Zuma's freedom honours

Tuesday, April 29, 2014

As dawn broke on Sunday, April 27, 2014, citizens throughout the country went about their daily routine. Families gathered at the breakfast table; others went about their morning exercise or packed their car to visit loved ones.

Twenty years ago the scene was very different. On April 27, 1994, the air was thick with anticipation. Millions of South Africans were to cast their vote for the first time.

This was to mark the historic new dawn of democratically elected government. Since then, April 27 is celebrated as Freedom Day. This year’s celebration was even more poignant as we marked 20 years of Freedom. Also, it was the first time we celebrated without our first democratically elected president and icon Nelson Mandela. As a nation we are forever indebted for the selfless sacrifice and courage of Nelson Mandela and countless others who laid the foundation for our democracy.  

The fruit of their labour are evident in our democracy that is admired the world over. We have emerged from apartheid oppression as a nation united in our diversity.  However, we must never forget that our freedom was not free, it was hard fought and required untold sacrifice.

Our history and the stories of heroes and heroines must never be allowed to fade or be forgotten. The words of author George Orwell are a stark reminder of the dangers of forgetting ones history: “The most effective way to destroy people is to deny and obliterate their own understanding of their history.”We owe it to future generation to remember the contributions of our fallen and still living heroes and heroines to what we today have as a country.

In a young democracy such as ours, paying tribute to heroes of our nation both past and present is essential.  In 2002 a set of new National Orders were unveiled to honour the contributions of South Africans and eminent foreign nationals.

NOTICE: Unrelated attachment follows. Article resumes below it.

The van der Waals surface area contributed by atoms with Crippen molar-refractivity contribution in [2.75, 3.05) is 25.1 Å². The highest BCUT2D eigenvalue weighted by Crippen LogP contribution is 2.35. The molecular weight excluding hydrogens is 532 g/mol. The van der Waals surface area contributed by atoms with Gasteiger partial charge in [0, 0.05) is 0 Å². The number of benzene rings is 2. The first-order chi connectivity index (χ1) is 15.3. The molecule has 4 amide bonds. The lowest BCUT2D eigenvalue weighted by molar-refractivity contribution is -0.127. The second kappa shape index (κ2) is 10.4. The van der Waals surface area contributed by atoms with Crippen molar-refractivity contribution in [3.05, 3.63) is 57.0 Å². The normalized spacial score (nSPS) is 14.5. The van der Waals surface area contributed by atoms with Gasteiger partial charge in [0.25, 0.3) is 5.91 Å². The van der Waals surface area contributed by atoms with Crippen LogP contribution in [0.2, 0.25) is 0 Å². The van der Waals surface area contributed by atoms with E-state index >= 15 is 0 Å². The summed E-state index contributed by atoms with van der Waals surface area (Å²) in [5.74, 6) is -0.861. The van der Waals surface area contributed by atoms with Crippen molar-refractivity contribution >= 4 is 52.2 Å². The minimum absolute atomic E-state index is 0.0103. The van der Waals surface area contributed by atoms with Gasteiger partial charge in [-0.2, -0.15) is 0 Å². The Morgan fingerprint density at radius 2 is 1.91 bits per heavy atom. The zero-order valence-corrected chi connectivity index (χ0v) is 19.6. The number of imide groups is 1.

On Sunday, April 27, President Jacob Zuma awarded National Orders at an investiture ceremony at the Union Buildings.  

National Orders are the highest awards that our country bestows on its citizens and eminent foreign nationals who have contributed towards the advancement of democracy and who have made a significant impact on improving the lives of South Africans.

They also recognise the contributions made by individuals towards building a non-racial, non-sexist, democratic and prosperous South Africa as envisaged in our Constitution. South Africa’s National Orders are conferred under the following categories:

  • The Order of Mendi for Bravery recognises South African citizens who have performed acts of bravery.   
  • The Order of Ikhamanga recognises South African citizens who have excelled in the fields of arts, culture, literature, music, journalism and sport.
  • The Order of the Baobab recognises South African citizens who have contributed to-098community service, business and economy, science, medicine and technological innovation.
  • The Order of Luthuli recognises South African citizens who have contributed to the struggle for democracy, nation-building, building democracy and human rights, justice and peace as well as for the resolution of conflict.
  • The Order of Mapungubwe recognises South Africans who have accomplished excellence and exceptional achievement to the benefit of South Africa and beyond.
  • The Order of the Companions of OR Tambo recognises eminent foreign nationals for friendship shown to South Africa. It is therefore an Order of peace, cooperation and active expression of solidarity and support.

President Jacob Zuma bestowed the orders to a diverse list of recipients, including some household names, and many others who are not so well-known.  However, all 54 recipients are united by their commitment to the spirit of freedom and human endeavour.

To single out recipients is a futile task, as they all embody our democracy.  However, it would be remiss not to mention liberation stalwarts Frances Baard and Ruth First who were posthumously awarded the Order of Luthuli in Gold.

It is befitting that our Olympic Champions Mokgadi Caster Semenya and Cameron van der Burgh received the Order of Ikhamanga in Bronze and Silver respectively, for their outstanding performances on the international sporting stage.

The Order of the Companions of OR Tambo in Silver was awarded to luminaries; Lord Richard Samuel Attenborough, Danny Glover and Quincy Jones for their unflinching commitment in the fight against apartheid.

Without doubt every one of the 54 recipients is remarkable in their own right. Their accomplishments are a testament to the human spirit.

Phumla Williams is Acting CEO of the Government Communication and Information System (GCIS)


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